Parenting Resource

How to Prevent SIDS and Encourage Safe Sleep

Apr 18, 2016

One of the biggest threats to an infant's sleep safety is SIDS (Sudden Infant Death Syndrome), also known as “crib death“ or “cot death”.

SIDS is the sudden and unexplained death of an infant who is younger than 1 year old. Research has not yet determined what causes SIDS. However, infants who sleep on their backs are less likely to experience SIDS. As a preventative measure, the American Academy of Pediatrics recommends that babies be put to sleep:

What You Can Do
Put your baby to sleep on their back Once babies can roll over on their own—usually around 4 to 7 months—they are able to choose their own sleep position
Use a firm mattress Never put your baby to sleep on a pillow, sheepskin, waterbed or other soft surface.
Avoid warm rooms Keep your baby’s bedroom at a temperature that is comfortable for an adult in a short-sleeved shirt.
Keep a nonsmoking environment Research finds that exposure to secondhand smoke doubles a baby’s risk of SIDS.
Clear the crib Toys and loose bedding may inhibit the baby’s sleeping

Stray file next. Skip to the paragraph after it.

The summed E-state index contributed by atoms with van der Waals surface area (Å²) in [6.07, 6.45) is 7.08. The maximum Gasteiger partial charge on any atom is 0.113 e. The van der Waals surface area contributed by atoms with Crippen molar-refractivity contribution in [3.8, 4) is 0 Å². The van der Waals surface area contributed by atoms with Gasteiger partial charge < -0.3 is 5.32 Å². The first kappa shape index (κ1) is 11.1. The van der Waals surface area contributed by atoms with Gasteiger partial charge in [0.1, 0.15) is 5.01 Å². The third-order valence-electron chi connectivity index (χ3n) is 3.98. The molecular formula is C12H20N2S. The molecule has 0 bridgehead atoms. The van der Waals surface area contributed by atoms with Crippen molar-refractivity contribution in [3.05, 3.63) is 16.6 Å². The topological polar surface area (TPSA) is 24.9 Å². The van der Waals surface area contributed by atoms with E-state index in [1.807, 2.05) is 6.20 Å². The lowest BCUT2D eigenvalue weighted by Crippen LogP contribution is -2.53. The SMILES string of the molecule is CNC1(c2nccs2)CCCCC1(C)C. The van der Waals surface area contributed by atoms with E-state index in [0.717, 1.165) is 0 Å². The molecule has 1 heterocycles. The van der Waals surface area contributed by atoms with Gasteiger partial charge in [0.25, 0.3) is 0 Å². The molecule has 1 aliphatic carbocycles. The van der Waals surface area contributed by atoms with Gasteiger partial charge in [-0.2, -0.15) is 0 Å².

Use a pacifier This is a very individual decision and parents have widely differently beliefs about pacifier use, however, pacifiers have been linked with a lower risk of SIDS.

Even though you are putting your baby to sleep on his or her back, it is still very important to give babies “tummy time” each day. This is time spent on their stomachs playing and exploring during the day. Tummy time helps babies develop the neck and shoulder muscle strength they will need to roll over, sit up, and crawl. Tummy time can also reduce the risk of positional plagiocephaly, an increasingly common condition in which babies develop a flat spot on the back of their heads from spending too much time lying on their backs.

Once babies can roll over on their own—usually around 4 to 7 months—they are able to choose their own sleep position, and often do not stay on their backs all night long. At that point, it is safe to let babies pick a sleep position on their own.

Explore more about SIDS and sleep at http://www.kidshealth.org/parent/general/sleep/sids.html

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